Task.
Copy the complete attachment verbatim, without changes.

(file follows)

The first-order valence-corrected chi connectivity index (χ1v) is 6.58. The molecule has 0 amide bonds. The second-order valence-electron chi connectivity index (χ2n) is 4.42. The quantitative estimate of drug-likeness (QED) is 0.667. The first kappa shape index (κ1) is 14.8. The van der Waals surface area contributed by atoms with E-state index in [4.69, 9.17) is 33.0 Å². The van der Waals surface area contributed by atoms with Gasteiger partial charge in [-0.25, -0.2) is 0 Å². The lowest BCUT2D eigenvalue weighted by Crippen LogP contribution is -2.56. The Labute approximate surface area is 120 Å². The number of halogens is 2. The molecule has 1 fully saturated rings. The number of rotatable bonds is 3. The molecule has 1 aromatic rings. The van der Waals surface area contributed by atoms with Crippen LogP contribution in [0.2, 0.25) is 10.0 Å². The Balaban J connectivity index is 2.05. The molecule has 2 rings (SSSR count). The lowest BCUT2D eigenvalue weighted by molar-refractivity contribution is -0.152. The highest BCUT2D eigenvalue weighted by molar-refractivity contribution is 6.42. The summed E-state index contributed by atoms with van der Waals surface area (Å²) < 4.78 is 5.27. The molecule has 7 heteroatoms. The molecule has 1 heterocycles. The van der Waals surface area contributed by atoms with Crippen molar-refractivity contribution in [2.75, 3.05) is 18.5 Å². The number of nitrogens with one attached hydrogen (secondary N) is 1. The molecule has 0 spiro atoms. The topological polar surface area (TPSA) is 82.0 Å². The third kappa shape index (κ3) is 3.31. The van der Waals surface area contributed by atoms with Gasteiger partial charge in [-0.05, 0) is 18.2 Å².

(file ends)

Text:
The first-order valence-corrected chi connectivity index (χ1v) is 6.58. The molecule has 0 amide bonds. The second-order valence-electron chi connectivity index (χ2n) is 4.42. The quantitative estimate of drug-likeness (QED) is 0.667. The first kappa shape index (κ1) is 14.8. The van der Waals surface area contributed by atoms with E-state index in [4.69, 9.17) is 33.0 Å². The van der Waals surface area contributed by atoms with Gasteiger partial charge in [-0.25, -0.2) is 0 Å². The lowest BCUT2D eigenvalue weighted by Crippen LogP contribution is -2.56. The Labute approximate surface area is 120 Å². The number of halogens is 2. The molecule has 1 fully saturated rings. The number of rotatable bonds is 3. The molecule has 1 aromatic rings. The van der Waals surface area contributed by atoms with Crippen LogP contribution in [0.2, 0.25) is 10.0 Å². The Balaban J connectivity index is 2.05. The molecule has 2 rings (SSSR count). The lowest BCUT2D eigenvalue weighted by molar-refractivity contribution is -0.152. The highest BCUT2D eigenvalue weighted by molar-refractivity contribution is 6.42. The summed E-state index contributed by atoms with van der Waals surface area (Å²) < 4.78 is 5.27. The molecule has 7 heteroatoms. The molecule has 1 heterocycles. The van der Waals surface area contributed by atoms with Crippen molar-refractivity contribution in [2.75, 3.05) is 18.5 Å². The number of nitrogens with one attached hydrogen (secondary N) is 1. The molecule has 0 spiro atoms. The topological polar surface area (TPSA) is 82.0 Å². The third kappa shape index (κ3) is 3.31. The van der Waals surface area contributed by atoms with Gasteiger partial charge in [-0.05, 0) is 18.2 Å².